It seems we dismiss fairytales lately, too cynical for the embrace of childhood fantasies, and a disbelief in innocent dreams come true. It is far easier to denigrate a more naïve past and
choose anger or destruction over positive action. Yet dreams are rarely achieved without challenge and are frequently born of the same. Friends, communities, and loved ones will ask
you to stop out of fear, tradition, power, and good intentions, perhaps wanting to keep you out of an imagined harm’s way. An infallible beneficence and a desire to help others makes this path all the more tenuous. When combined with a need to achieve an unwavering focus you are offered a recipe for astounding success or a devastating disappointment. Sheath yourself strongly and you lose your compassion; walk openly and assume the risk that accompanies effecting change. Can relentless tenderness and wonder alter society’s perception, change a religion, and build a creative career? Perhaps so.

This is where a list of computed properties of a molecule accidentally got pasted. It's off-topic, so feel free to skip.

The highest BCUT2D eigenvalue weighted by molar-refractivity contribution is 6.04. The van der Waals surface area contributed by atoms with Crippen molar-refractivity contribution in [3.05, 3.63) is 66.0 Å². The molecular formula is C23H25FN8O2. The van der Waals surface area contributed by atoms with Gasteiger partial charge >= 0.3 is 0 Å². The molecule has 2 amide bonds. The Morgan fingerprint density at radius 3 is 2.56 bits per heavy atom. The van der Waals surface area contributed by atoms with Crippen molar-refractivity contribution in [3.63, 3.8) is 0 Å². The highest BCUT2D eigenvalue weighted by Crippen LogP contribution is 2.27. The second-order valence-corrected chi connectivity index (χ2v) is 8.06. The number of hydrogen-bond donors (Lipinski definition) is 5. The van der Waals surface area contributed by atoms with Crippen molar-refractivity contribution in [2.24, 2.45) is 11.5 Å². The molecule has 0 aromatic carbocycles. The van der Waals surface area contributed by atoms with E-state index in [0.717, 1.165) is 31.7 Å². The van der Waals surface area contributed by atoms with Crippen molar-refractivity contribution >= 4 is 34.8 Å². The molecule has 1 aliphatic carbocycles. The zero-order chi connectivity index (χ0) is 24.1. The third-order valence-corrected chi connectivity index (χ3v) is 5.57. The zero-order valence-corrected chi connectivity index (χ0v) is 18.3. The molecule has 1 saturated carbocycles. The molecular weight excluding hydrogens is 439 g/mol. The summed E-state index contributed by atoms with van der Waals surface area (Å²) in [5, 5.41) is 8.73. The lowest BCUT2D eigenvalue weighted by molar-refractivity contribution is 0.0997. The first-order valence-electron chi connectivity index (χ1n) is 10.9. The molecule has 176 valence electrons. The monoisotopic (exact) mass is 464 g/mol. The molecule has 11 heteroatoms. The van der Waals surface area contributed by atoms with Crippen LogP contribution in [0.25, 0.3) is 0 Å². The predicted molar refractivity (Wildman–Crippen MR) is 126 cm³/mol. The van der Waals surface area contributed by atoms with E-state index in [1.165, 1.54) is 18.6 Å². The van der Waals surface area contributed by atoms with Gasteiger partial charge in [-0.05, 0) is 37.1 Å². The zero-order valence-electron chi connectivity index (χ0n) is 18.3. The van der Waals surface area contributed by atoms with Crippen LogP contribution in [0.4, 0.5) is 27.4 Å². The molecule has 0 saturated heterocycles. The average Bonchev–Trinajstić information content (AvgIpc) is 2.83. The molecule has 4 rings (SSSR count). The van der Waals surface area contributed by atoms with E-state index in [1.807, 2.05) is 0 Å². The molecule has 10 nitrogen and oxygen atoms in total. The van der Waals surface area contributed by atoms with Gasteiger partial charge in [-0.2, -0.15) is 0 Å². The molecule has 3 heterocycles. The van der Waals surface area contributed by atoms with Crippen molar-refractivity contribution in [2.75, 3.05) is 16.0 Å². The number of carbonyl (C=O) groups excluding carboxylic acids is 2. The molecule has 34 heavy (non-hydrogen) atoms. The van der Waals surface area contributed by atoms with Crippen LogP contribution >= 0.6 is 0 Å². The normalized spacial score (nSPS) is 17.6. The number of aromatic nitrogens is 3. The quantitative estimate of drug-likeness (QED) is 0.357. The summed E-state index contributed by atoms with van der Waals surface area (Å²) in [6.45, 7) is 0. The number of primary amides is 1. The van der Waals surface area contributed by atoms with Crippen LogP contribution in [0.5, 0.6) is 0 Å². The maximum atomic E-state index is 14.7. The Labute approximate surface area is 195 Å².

The humble lifestyle of a Buddhist monk hardly belies the life of Kodo Nishimura, whose focus, compassion, and a love for beauty, makeup, and fashion have led him to become one of Japan’s leading LGBTQ activists and TIME Magazine’s 2021 Next Generation Leaders. The ability to reconcile this duality and utilize it for positive change has Kodo in demand, appearing in an extraordinary range of venues. All with the goal of promoting acceptance. He has been a guest on Queer Eye: We’re In Japan, spoken at the United Nations Population Fund in New York, presented at Yale, given a talk with TEDx, and been interviewed by CNN, BBC, and NHK in Japan among numerous other news outlets and publications. Add this to his recently released book This Monk Wears Heels and a successful international career as a makeup artist that includes overseeing a team at the Miss Universe Pageant and you find someone who is extraordinarily driven.